software having associated identification data; the method comprising the steps of: executing
the uninterruptable software routine, in the second mode of operation of the processor, in
response to the first software, executing within the first mode of operation of the processor, at
least attempting to access the configuration data; determining whether the first software is
authorised to access the configuration data; and controlling access to the configuration data
according to that determination.
Brief Description of the Drawings
Computer software can be readily transmitted via the Internet or transported via, for
example, a CD. Suitably, embodiments provide a computer program element comprising
code means to implement a system or method as described in this specification. Furthermore,
embodiments provide a computer program product comprising a computer readable storage
medium having such a computer program element stored on that medium.
Embodiments of the present invention will now be described, by way of example
only, with reference to the accompanying drawings in which:
Description of Preferred Embodiments
- figure 1
- illustrates, schematically, a computer system according to an embodiment; and
- figure 2
- illustrates a data and signal flowchart that controls access to the MBR by the BIOS.
Referring to figure 1, there are shown, schematically, selected elements of a chipset
100 of a computer system 101. The elements of the chipset 100 comprise a processor 102, a
memory hub controller (MCH) 104, an I/O controller hub (ICH2) 106, a flash BIOS 108, an
IDE drive controller 110, a hard disk drive (HDD) 112, and a memory 114.
The processor 102 may be an Intel processor such as, for example, a Pentium IV
processor, or any other processor with a system management mode (SMM) of operation that
is comparable with the SMM of the Pentium class of processors. It will be appreciated that
the SMM of operation represents a protected operating environment. The SMM of operation
is invoked in response to receipt of a System Management Interrupt (SMI) 116. Upon
invocation of the SMM, a SMI handler 117 is arranged to invoke appropriate code to deal
with the interrupt.
The memory hub controller 104 manages the use of the memory 114. The memory
114 is used to store an operating system 118. The operating system 118 is retrieved from the
The HDD 112 comprises a Master Boot Record 120, which is used to store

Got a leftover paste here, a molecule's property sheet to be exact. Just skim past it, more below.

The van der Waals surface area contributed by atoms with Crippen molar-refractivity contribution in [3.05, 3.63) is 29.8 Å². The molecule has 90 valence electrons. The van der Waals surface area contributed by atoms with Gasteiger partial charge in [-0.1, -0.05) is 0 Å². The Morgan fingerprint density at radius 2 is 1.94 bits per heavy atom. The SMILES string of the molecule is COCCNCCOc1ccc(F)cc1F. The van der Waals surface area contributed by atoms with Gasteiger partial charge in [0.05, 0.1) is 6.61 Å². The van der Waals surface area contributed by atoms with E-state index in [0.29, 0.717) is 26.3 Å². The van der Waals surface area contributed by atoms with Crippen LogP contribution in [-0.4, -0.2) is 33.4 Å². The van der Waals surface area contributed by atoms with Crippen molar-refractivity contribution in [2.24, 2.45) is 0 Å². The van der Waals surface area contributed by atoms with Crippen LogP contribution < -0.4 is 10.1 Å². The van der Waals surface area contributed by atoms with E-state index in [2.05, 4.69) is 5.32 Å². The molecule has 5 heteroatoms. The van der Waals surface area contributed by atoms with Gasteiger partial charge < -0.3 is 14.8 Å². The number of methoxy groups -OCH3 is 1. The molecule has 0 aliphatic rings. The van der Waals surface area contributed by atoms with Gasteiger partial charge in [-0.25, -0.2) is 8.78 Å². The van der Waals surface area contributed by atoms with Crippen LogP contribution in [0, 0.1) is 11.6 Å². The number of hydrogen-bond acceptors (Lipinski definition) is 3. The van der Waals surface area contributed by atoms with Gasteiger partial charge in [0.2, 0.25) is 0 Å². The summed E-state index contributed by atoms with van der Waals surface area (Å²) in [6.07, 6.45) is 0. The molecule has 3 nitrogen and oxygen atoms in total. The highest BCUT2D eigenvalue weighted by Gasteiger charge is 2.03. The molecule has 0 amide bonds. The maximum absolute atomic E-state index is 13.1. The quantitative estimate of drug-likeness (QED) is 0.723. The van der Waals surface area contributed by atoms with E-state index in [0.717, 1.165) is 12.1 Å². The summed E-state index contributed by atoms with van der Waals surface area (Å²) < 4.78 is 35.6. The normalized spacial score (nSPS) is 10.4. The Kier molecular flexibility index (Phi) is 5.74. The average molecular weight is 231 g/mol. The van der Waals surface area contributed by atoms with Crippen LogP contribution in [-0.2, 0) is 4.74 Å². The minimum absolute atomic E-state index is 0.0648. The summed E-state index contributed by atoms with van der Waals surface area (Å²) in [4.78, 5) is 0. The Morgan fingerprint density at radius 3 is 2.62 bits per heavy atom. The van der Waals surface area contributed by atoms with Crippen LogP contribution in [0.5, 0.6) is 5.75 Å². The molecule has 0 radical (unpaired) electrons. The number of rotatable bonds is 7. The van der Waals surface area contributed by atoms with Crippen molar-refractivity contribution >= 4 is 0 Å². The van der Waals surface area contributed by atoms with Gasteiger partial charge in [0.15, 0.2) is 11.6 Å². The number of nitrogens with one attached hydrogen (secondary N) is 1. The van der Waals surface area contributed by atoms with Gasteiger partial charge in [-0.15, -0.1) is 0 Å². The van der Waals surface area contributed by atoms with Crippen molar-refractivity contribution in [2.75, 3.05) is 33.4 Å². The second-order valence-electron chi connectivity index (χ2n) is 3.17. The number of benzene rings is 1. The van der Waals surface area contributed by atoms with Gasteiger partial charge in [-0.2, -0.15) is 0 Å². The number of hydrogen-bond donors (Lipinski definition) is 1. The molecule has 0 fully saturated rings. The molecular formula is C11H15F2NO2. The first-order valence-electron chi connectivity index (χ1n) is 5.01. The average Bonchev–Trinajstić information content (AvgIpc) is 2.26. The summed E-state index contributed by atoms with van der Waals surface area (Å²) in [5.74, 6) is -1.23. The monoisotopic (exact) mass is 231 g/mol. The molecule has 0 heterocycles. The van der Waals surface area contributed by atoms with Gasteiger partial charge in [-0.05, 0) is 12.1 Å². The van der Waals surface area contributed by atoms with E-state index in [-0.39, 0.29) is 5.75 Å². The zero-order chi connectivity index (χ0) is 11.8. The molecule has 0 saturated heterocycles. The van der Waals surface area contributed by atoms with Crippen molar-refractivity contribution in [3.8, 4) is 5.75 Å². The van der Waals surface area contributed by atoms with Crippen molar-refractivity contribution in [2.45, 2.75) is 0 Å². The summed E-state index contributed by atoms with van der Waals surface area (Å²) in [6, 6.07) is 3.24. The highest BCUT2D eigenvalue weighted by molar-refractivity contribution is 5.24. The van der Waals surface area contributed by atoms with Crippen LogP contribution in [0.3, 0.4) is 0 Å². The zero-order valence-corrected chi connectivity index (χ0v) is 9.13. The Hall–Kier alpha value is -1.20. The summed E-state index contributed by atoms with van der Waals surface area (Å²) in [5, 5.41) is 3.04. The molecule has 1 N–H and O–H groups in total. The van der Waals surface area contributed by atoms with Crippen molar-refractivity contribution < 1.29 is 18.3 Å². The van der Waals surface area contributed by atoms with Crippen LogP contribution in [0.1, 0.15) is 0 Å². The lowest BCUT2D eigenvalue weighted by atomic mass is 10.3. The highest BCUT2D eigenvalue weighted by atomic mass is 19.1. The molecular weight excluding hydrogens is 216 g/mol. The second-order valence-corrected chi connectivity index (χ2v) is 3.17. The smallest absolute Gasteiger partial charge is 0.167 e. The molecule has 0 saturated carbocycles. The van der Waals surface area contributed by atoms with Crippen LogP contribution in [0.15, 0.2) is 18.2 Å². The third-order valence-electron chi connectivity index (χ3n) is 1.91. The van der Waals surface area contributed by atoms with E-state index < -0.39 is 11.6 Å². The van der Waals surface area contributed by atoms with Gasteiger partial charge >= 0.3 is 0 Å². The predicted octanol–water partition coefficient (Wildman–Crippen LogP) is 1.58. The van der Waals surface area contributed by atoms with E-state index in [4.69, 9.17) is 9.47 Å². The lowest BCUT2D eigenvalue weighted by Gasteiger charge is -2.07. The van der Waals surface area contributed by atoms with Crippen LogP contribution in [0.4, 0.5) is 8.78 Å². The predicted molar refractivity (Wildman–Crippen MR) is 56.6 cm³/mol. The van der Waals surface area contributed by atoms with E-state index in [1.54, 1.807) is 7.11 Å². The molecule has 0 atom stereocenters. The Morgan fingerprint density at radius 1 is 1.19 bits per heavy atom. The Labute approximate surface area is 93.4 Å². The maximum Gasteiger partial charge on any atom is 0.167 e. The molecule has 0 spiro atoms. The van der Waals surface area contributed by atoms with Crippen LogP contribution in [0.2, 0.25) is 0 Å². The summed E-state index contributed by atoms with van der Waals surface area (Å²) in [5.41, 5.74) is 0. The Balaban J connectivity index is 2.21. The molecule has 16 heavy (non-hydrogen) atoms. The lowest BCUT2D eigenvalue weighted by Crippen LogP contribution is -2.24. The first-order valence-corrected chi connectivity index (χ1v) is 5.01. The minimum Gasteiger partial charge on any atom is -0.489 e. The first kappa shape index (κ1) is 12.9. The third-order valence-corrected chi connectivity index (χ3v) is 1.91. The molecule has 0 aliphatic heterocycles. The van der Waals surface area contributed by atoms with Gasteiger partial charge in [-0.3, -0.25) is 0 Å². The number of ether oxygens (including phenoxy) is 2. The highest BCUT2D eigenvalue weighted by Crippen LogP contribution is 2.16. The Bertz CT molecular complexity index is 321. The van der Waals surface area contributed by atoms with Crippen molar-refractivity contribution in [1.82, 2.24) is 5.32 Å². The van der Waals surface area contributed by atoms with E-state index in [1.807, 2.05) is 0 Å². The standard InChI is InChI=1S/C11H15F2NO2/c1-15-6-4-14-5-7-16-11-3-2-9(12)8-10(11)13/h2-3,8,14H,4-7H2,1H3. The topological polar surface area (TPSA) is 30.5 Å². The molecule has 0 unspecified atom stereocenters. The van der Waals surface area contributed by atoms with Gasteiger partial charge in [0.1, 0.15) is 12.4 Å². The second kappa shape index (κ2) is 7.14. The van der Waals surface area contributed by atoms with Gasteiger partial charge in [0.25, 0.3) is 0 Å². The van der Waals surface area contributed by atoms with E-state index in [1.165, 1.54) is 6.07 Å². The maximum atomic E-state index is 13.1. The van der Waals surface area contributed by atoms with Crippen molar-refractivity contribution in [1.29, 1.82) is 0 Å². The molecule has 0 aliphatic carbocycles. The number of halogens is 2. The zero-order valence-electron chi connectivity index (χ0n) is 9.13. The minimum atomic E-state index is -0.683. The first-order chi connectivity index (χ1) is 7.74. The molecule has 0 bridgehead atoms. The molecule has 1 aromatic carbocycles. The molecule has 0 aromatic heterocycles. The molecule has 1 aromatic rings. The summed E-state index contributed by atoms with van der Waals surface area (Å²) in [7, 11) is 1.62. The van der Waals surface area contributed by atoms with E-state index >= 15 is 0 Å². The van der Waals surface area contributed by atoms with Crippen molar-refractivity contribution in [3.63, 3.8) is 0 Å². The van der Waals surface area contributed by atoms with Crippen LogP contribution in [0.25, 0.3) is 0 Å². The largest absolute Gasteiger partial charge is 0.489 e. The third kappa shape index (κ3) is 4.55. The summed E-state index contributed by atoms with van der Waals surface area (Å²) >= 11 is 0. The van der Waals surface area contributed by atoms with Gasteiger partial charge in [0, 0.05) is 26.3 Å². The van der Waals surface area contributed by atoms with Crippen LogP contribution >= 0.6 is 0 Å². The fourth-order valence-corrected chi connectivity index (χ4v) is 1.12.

information describing both the configuration of the HDD 112, that is, the partition
information, and how the BIOS 108 should boot the computer system 101. The Master Boot
Record 120 contains, at the beginning, Master Boot Code (not shown), which is a relatively
small program that is loaded by the BIOS 108 to allow the computer system to be booted and
also to allow an operating system loader 122 to be loaded and executed. The Master Boot
Code uses the partition information to determine which partition is bootable. The operating
system loader 122 is responsible for loading the operating system 118. It can be appreciated
that without access to the Master Boot Record 120, the BIOS 108 could not boot the
computer system 101.
In preferred embodiments, the Master Boot Record 120 is stored in an encrypted
form so it cannot be used without having been decrypted. It will be appreciated that such an
encrypted Master Boot Record 120 would prevent the computer system 101 from being
booted. The Master Boot Record 120 is encrypted using data derived from, or associated
with, BIOS code 124 or the BIOS itself 108.
The ICH2 106 is the Input/Output controller hub for the input-output system, which
integrates many of the functions required by modern PC platforms. The ICH2 106 is realised
using an Intel 82801BA I/O Controller Hub 2 in preferred embodiments. The ICH2 106
controls access to the HDD 112 via the IDE controller 110.
Other features of the motherboard, that are not illustrated, may include elements such
as a memory translator hub (MTH), which maps to DIMMs to provide system RAM, graphics
facilities in the form of an AGP graphics card and, optionally, an AIMM graphics memory
extension slot as well as a USB port, an audio modem riser, a Super I/O LPC, SMBus
devices, various PCI slots, which can be used to host various cards such as communication
cards, network cards, and ISA bridges on an ISA extension.
Upon initialisation of the computer system 101, the processor 102 fetches and
executes the BIOS code 124 via the ICH2 106. The BIOS code 124 performs a power-on
self-test and, having completed that test successfully, proceeds to attempt to read the Master
Boot Record 120 with a view to loading the operating system loader 122. As indicated
above, the OS loader 122 is responsible for loading the operating system 118 into the memory
114. The operating system loader 122 is also responsible for handing over control, or
administration, of the computer system 101 to the operating system 118.
A SMI 116 is generated in response to an attempt to access the Master Boot Record
120 stored on the HDD 112. Preferably, the ICH2 106 is programmed to generate the SMI
116 if an attempt is made to access the Master Boot Record 120 of the HDD 112.
Referring to figure 2, there is shown an interaction 200, or flowchart of the data and
signal between the elements of the chipset 100. The interaction 200 is such that if the BIOS
code 124 attempts to access, or requests access to, the Master Boot Record 120, the ICH2 106
is arranged to trap any such access attempt by generating the SMI 116 that is sent to the
The processor 102, upon receiving the SMI interrupt 116, enters a system
management mode in which control is transferred to the SMI handler 117. The SMI handler
117 is arranged to invoke system management code 204. The SMI handler 117 and the
system management code 204 are stored and executable within a separate operating
environment contained within system management RAM (SMRAM) 206. The SMM code